The Mysteries of Ksar Draa

The Ksar Draa is a mysterious building lost in the dunes of the Sahara desert.


Ksar Draa means “Fortified Village” and is located in Timimoun, Algeria, and its history goes back to ancient times that have been lost over the centuries.

Ksar Draa’s structure is built in adobe, an ancient construction technique using clay bricks and straw, and its walls are adorned with intricate geometric patterns that reveal surprising craftsmanship skills.

Its strategic location, in the middle of the dunes of the Sahara desert, suggests that it was a point of defense and shelter for the communities that lived there.


The few historical records indicate that the Jews of Timimoun occupied Ksar Draa between the 15th and 18th centuries, but its construction is much older and dates back to the 1st century.

Some researchers speculate that the structure served as a trading outpost for caravans crossing the desert.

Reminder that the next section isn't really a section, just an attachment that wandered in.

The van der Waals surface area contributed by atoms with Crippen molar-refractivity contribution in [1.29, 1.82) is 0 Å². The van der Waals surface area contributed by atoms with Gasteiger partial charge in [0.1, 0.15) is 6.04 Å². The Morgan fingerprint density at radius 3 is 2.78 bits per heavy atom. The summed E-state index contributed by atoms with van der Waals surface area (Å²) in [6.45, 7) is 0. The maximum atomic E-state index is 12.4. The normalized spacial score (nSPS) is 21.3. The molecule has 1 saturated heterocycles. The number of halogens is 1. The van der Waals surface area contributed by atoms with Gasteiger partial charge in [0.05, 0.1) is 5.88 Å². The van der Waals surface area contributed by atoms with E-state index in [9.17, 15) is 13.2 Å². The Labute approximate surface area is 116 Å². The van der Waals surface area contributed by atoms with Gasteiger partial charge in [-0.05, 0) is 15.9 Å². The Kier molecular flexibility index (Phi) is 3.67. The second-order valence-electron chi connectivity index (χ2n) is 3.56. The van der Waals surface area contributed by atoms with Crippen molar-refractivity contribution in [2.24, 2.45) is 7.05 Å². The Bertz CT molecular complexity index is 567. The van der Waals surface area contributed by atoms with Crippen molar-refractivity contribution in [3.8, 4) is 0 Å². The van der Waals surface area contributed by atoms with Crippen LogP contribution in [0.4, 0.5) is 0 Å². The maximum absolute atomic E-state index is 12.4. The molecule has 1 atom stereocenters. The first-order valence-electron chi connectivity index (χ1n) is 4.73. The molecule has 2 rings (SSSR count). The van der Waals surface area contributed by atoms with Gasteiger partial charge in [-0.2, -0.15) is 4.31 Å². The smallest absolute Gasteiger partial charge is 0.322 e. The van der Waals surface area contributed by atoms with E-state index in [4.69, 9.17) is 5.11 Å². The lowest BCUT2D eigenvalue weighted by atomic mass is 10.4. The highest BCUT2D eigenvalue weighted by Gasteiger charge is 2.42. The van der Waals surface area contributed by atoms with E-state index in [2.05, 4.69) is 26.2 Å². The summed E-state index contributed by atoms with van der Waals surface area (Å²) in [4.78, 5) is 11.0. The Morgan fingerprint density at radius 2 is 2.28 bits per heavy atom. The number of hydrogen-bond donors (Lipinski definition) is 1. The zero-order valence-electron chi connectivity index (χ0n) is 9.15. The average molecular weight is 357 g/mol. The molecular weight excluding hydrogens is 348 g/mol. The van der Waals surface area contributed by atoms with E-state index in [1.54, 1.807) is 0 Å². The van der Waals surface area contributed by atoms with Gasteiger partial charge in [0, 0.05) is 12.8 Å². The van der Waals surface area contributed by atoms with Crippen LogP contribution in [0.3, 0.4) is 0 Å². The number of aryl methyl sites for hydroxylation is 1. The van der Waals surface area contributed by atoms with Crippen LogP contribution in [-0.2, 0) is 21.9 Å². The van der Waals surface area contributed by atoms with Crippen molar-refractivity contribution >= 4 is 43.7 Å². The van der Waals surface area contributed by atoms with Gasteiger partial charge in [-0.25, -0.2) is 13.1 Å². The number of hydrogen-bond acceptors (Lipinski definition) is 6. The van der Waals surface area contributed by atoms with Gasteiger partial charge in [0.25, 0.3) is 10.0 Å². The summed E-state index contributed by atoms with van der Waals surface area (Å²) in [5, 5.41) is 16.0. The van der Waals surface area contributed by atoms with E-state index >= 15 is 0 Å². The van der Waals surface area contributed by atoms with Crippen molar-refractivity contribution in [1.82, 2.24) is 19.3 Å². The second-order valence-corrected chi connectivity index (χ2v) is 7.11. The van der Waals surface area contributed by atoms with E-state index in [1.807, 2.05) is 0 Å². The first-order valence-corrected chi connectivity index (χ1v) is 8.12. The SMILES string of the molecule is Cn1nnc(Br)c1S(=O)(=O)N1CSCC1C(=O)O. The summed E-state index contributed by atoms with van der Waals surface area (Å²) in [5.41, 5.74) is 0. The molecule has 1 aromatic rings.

The Ksar Draa is surrounded by a double wall about two meters high (6.6 ft). The external wall was built with stones and clay and the internal wall was built only with clay.

Aerial view of Ksar Draa.

There is only one entrance on the north side and several rooms spread over the three floors of the building. There are no visible stairs to access the various floors and the rooms do not communicate or have windows.

The Ksar Draa seems to defy the passage of time, resisting the forces of nature and the extreme climate of the Sahara desert, where it remains an archaeological enigma, awaiting new research that could reveal the secrets of its past.

Meanwhile, its beauty and mystery continue to attract the attention of tourists and history enthusiasts seeking to uncover the secrets behind this ancient ruin in the heart of the Algerian desert.